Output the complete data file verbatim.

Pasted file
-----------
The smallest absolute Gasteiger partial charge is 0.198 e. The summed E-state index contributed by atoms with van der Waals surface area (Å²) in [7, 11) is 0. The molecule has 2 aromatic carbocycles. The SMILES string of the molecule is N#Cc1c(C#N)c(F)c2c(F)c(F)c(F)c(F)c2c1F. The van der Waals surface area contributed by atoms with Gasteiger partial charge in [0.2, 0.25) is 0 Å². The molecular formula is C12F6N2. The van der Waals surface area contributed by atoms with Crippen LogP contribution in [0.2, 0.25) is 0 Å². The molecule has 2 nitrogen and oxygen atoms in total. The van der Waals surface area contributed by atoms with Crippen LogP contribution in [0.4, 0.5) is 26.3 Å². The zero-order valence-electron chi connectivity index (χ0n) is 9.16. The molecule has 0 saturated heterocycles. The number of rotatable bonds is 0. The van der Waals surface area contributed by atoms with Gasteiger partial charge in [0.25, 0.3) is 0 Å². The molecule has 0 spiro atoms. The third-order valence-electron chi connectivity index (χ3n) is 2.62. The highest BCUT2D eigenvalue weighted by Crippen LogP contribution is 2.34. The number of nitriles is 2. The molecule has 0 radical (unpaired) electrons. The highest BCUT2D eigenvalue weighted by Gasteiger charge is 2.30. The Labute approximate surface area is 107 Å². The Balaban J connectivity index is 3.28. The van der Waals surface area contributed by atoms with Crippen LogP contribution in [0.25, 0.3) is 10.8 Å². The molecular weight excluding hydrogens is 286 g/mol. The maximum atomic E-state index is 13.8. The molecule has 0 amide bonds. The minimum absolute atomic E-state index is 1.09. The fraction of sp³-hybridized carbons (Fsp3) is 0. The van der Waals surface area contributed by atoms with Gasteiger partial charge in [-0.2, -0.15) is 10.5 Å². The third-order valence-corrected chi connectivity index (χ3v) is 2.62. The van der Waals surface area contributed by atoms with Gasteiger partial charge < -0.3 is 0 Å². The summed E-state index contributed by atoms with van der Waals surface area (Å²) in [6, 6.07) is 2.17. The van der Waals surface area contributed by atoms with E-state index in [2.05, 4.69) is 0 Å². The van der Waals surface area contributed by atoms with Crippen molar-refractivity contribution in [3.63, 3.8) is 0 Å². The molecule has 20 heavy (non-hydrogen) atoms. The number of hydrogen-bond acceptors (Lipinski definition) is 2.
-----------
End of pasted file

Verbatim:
The smallest absolute Gasteiger partial charge is 0.198 e. The summed E-state index contributed by atoms with van der Waals surface area (Å²) in [7, 11) is 0. The molecule has 2 aromatic carbocycles. The SMILES string of the molecule is N#Cc1c(C#N)c(F)c2c(F)c(F)c(F)c(F)c2c1F. The van der Waals surface area contributed by atoms with Gasteiger partial charge in [0.2, 0.25) is 0 Å². The molecular formula is C12F6N2. The van der Waals surface area contributed by atoms with Crippen LogP contribution in [0.2, 0.25) is 0 Å². The molecule has 2 nitrogen and oxygen atoms in total. The van der Waals surface area contributed by atoms with Crippen LogP contribution in [0.4, 0.5) is 26.3 Å². The zero-order valence-electron chi connectivity index (χ0n) is 9.16. The molecule has 0 saturated heterocycles. The number of rotatable bonds is 0. The van der Waals surface area contributed by atoms with Gasteiger partial charge in [0.25, 0.3) is 0 Å². The molecule has 0 spiro atoms. The third-order valence-electron chi connectivity index (χ3n) is 2.62. The highest BCUT2D eigenvalue weighted by Crippen LogP contribution is 2.34. The number of nitriles is 2. The molecule has 0 radical (unpaired) electrons. The highest BCUT2D eigenvalue weighted by Gasteiger charge is 2.30. The Labute approximate surface area is 107 Å². The Balaban J connectivity index is 3.28. The van der Waals surface area contributed by atoms with Crippen LogP contribution in [0.25, 0.3) is 10.8 Å². The molecular weight excluding hydrogens is 286 g/mol. The maximum atomic E-state index is 13.8. The molecule has 0 amide bonds. The minimum absolute atomic E-state index is 1.09. The fraction of sp³-hybridized carbons (Fsp3) is 0. The van der Waals surface area contributed by atoms with Gasteiger partial charge in [-0.2, -0.15) is 10.5 Å². The third-order valence-corrected chi connectivity index (χ3v) is 2.62. The van der Waals surface area contributed by atoms with Gasteiger partial charge < -0.3 is 0 Å². The summed E-state index contributed by atoms with van der Waals surface area (Å²) in [6, 6.07) is 2.17. The van der Waals surface area contributed by atoms with E-state index in [2.05, 4.69) is 0 Å². The van der Waals surface area contributed by atoms with Crippen molar-refractivity contribution in [3.63, 3.8) is 0 Å². The molecule has 20 heavy (non-hydrogen) atoms. The number of hydrogen-bond acceptors (Lipinski definition) is 2.